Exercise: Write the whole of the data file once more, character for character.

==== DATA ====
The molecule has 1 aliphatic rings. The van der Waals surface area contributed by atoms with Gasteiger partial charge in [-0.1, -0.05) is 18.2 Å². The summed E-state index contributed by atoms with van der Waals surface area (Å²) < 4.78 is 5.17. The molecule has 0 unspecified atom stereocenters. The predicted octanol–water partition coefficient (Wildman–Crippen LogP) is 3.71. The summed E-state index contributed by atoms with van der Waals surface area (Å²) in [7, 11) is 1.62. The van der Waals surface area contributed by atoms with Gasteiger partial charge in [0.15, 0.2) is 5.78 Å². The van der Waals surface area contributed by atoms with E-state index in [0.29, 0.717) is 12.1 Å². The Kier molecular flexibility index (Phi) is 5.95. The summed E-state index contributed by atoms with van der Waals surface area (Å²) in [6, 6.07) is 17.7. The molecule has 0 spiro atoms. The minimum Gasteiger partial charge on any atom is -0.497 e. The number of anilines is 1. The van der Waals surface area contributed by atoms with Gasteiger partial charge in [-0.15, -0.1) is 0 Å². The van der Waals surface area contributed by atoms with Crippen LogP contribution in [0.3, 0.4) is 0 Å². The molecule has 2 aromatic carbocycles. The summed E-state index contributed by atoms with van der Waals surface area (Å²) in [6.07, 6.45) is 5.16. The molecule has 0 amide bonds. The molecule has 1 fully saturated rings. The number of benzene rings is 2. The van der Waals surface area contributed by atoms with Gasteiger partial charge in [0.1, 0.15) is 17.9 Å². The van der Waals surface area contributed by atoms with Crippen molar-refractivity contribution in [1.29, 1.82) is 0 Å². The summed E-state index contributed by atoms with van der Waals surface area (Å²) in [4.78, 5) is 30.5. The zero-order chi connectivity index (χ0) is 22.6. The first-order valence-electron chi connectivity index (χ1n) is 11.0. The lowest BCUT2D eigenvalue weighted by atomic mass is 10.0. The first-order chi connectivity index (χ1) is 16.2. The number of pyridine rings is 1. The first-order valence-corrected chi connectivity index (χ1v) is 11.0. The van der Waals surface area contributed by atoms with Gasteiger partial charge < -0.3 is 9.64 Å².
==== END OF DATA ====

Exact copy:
The molecule has 1 aliphatic rings. The van der Waals surface area contributed by atoms with Gasteiger partial charge in [-0.1, -0.05) is 18.2 Å². The summed E-state index contributed by atoms with van der Waals surface area (Å²) < 4.78 is 5.17. The molecule has 0 unspecified atom stereocenters. The predicted octanol–water partition coefficient (Wildman–Crippen LogP) is 3.71. The summed E-state index contributed by atoms with van der Waals surface area (Å²) in [7, 11) is 1.62. The van der Waals surface area contributed by atoms with Gasteiger partial charge in [0.15, 0.2) is 5.78 Å². The van der Waals surface area contributed by atoms with E-state index in [0.29, 0.717) is 12.1 Å². The Kier molecular flexibility index (Phi) is 5.95. The summed E-state index contributed by atoms with van der Waals surface area (Å²) in [6, 6.07) is 17.7. The molecule has 0 spiro atoms. The minimum Gasteiger partial charge on any atom is -0.497 e. The number of anilines is 1. The van der Waals surface area contributed by atoms with Gasteiger partial charge in [-0.15, -0.1) is 0 Å². The van der Waals surface area contributed by atoms with Crippen LogP contribution in [0.3, 0.4) is 0 Å². The molecule has 2 aromatic carbocycles. The summed E-state index contributed by atoms with van der Waals surface area (Å²) in [6.07, 6.45) is 5.16. The molecule has 0 amide bonds. The molecule has 1 fully saturated rings. The number of benzene rings is 2. The van der Waals surface area contributed by atoms with Gasteiger partial charge in [0.1, 0.15) is 17.9 Å². The van der Waals surface area contributed by atoms with Crippen molar-refractivity contribution in [1.29, 1.82) is 0 Å². The summed E-state index contributed by atoms with van der Waals surface area (Å²) in [4.78, 5) is 30.5. The zero-order chi connectivity index (χ0) is 22.6. The first-order valence-electron chi connectivity index (χ1n) is 11.0. The lowest BCUT2D eigenvalue weighted by atomic mass is 10.0. The first-order chi connectivity index (χ1) is 16.2. The number of pyridine rings is 1. The first-order valence-corrected chi connectivity index (χ1v) is 11.0. The van der Waals surface area contributed by atoms with Gasteiger partial charge < -0.3 is 9.64 Å².